Within less than six months, Canadian Pacific offered two more world cruises, with the Empress of Japan leaving Liverpool on April 11, 1891, and the last of the trio, Empress of China, sailing from Liverpool on July 15. This trio, the first twin-screw liners on the Pacific, had been ordered by Canadian Pacific for a new mail contract that connected the UK and Hong Kong by way of its recently-completed transcontinental railway, over which the first train had run between Montreal and Port Moody in July 1886, with the line reaching Vancouver in May 1887.

While these were really positioning voyages to get the new ships from Liverpool to Vancouver, this was not the end of the story for Canadian Pacific. More world cruises would follow when new ships were ordered for its Transpacific services and in the 1920s and 1930s, Canadian Pacific would become one of the best-known names in world cruising, with several of its Empresses offering world cruises, and most particularly the 42,348–ton Empress of Britain (ii) of 1931, the first ship to be designed to cross the North Atlantic by summer and offer a world cruise every winter.

Cunard Line’s Laconia, Empress of India 1891 and Cleveland

Three famous Cunard ships would later follow this pattern, including the 34,274–ton Caronia of 1949, the 65,863-ton Queen Elizabeth 2 of 1969 and the 148.528-ton Queen Mary 2 of 2003, which is celebrating ten years of service this year.

After the delivery voyages of Canadian Pacific’s Empresses, the next stage in world cruising occurred in 1909, when a new world cruise routing was offered by Frank C Clarke of New York, an early organizer of cruises, who chartered Hamburg America Line’s 16.960-ton Cleveland to offer two world cruises five years before the Panama Canal was opened.

The Cleveland left New York on October 16, 1909, and took 108 days to proceed across the Atlantic to ports in the Mediterranean, Suez Canal, India and the Far East before finishing her world cruise in San Francisco on January 31, 1910. Passengers then returned to their homes from the West Coast by train San Francisco to New York by way of Suez.

Cunard Line’s claim that its 19,680-ton Laconia made the first world cruise in 1922-23 is correct only insofar as this was the first complete circumnavigation of the world by a cruise ship, something obviously could not be done before the Panama Canal opened in 1914. The first full circumnavigation by the Laconia thus left New York in November 1922, took 130 days and called at twenty-two ports on her way around the world. But this was only one of four world cruises that winter.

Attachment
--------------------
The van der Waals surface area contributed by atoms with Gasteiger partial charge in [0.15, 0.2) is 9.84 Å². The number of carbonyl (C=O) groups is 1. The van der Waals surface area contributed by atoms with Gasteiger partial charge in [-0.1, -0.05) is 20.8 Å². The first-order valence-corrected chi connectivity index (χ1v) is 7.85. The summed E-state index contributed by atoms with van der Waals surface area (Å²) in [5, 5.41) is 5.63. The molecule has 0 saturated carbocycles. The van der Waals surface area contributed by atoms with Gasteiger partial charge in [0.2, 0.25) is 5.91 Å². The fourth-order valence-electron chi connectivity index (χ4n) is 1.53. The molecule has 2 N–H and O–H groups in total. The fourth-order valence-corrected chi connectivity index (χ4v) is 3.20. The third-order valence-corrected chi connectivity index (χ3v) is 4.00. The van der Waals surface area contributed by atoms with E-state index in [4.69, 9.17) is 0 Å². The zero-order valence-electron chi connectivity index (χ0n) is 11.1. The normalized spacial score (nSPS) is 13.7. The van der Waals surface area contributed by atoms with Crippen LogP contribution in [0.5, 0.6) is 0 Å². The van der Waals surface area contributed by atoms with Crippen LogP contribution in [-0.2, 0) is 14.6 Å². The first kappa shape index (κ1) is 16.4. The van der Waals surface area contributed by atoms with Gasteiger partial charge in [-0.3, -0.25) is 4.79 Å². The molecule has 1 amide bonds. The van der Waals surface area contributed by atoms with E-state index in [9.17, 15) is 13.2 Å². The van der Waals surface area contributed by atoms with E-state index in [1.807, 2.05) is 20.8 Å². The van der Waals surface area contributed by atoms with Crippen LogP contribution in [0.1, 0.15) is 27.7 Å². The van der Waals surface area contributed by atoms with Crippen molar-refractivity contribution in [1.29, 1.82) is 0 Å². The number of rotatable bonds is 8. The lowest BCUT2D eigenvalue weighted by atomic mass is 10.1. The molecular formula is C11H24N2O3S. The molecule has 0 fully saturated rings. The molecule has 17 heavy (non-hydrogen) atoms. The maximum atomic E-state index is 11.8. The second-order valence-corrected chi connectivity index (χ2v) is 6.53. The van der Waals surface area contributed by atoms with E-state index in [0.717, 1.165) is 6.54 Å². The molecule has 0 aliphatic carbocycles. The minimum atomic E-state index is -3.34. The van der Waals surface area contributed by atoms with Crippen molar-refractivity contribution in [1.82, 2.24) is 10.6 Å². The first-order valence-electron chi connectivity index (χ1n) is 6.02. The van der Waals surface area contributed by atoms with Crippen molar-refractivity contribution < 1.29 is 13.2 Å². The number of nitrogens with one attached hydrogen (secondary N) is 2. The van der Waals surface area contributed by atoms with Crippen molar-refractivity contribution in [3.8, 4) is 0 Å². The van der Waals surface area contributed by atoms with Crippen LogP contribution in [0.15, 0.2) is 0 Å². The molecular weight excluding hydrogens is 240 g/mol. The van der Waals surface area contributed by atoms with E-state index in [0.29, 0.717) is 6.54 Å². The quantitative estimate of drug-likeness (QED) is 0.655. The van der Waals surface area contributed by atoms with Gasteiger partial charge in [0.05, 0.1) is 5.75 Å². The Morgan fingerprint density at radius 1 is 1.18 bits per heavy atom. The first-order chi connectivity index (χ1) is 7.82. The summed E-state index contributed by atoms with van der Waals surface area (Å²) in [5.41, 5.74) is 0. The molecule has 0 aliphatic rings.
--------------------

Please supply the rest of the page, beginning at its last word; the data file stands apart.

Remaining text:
In fact, world cruises boomed in 1922-23, with the Laconia being only the first of four ships to leave New York on world cruises that winter. The others, booked either by Frank C Clark or by American Express, were United American Line’s 19,653-ton Resolute, Canadian Pacific’s 18,481-ton Empress of France and Cunard Line’s 19,602-ton Samaria, which sailed in the opposite direction from the other three, proceeding from west to east.

And A Different Kind of World Cruise

Finally, for a world cruise of a totally different kind, one can choose the French Line CMA CGM. Its Columbus Loop service now offers a total of nine partial world cruises throughout the year, with the 89,787-ton CMA CGM Dalila, built in 2011, and 90.931-ton CMA CGM Figaro and CMA CGM La Scala, built in 2010.

These three ships run between New York, Norfolk and Savannah on the East Coast and Seattle and Vancouver on the West Coast, sailing by way of the Suez Canal, or sometimes the Cape of Good Hope, and ports in Malaysia, China, South Korea and Japan.
As with the Cleveland’s cruise of 1909, one must travel by train or plane between the two coasts of the United States in order to complete a full round-the-world trip.

French Line CMA CGM. Its Columbus Loop service now offers a total of nine partial world cruises throughout the year, with the 89,787-ton CMA CGM Dalila, built in 2011, and 90.931-ton CMA CGM Figaro and CMA CGM La Scala, built in 2010. (Photo courtesy of Kevin Quick)

Ports of call in Asia include Tanjung Pelepas, Hong Kong, Yantian, Shanghai and Pusan on the way out from New York and Yokohama, Shanghai, Ningbo, Hong Kong, Yantian and Tanjung Pelepas in the opposite direction back from Seattle.

These modern container ships carry seven passengers each in three double cabins and one single, come equipped with swimming pools, and meals are taken with the officers. Fares are set at €100 per person per day and include full board, port charges, deviation insurance and complimentary French table wine with lunch and dinner. CMA CGM Dalila and Figaro fly the French flag, while CMA CGM La Scala is registered in London.

Part voyages are also possible but the full 112-day round voyage from New York to Seattle and back, or vice versa, costs €11,200 (about $15,495 or £10,075). New York to Seattle is €6,000 (about $8,300 or £5,395) for 60 days and Seattle to New York €5,200 (about $7,195 or £4,675) for 52 days.

The next sailings from New York are by La Scala on August 7, Figaro on September 16 and Dalila on September 30, followed by La Scala again on November 25. Sailings from Seattle are by the Dalila on August 8, La Scala on October 3, Figaro on November 14 and Dalila again on November 28.

(Kevin Griffin is managing director of specialist cruise agency The Cruise People Ltd in London, England. For further information concerning cruises mentioned in this article readers can visit his blog)